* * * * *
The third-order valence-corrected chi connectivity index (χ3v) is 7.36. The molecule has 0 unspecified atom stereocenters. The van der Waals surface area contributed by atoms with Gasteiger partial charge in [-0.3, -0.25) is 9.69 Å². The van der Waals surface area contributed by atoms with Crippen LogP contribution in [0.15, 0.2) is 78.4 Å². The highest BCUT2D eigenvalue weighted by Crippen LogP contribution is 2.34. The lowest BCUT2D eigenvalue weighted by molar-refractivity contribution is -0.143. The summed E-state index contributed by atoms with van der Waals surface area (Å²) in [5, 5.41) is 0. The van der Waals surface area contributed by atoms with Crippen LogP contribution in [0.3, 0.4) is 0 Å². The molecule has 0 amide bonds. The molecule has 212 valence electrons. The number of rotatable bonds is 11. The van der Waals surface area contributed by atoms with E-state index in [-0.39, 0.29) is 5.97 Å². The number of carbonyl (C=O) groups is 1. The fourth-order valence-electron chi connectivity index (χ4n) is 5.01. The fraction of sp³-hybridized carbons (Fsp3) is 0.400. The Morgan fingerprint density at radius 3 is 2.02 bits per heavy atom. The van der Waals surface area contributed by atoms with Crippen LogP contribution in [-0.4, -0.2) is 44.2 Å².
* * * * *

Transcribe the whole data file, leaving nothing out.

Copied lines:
The third-order valence-corrected chi connectivity index (χ3v) is 7.36. The molecule has 0 unspecified atom stereocenters. The van der Waals surface area contributed by atoms with Gasteiger partial charge in [-0.3, -0.25) is 9.69 Å². The van der Waals surface area contributed by atoms with Crippen LogP contribution in [0.15, 0.2) is 78.4 Å². The highest BCUT2D eigenvalue weighted by Crippen LogP contribution is 2.34. The lowest BCUT2D eigenvalue weighted by molar-refractivity contribution is -0.143. The summed E-state index contributed by atoms with van der Waals surface area (Å²) in [5, 5.41) is 0. The van der Waals surface area contributed by atoms with Crippen LogP contribution in [0.3, 0.4) is 0 Å². The molecule has 0 amide bonds. The molecule has 212 valence electrons. The number of rotatable bonds is 11. The van der Waals surface area contributed by atoms with E-state index in [-0.39, 0.29) is 5.97 Å². The number of carbonyl (C=O) groups is 1. The fourth-order valence-electron chi connectivity index (χ4n) is 5.01. The fraction of sp³-hybridized carbons (Fsp3) is 0.400. The Morgan fingerprint density at radius 3 is 2.02 bits per heavy atom. The van der Waals surface area contributed by atoms with Crippen LogP contribution in [-0.4, -0.2) is 44.2 Å².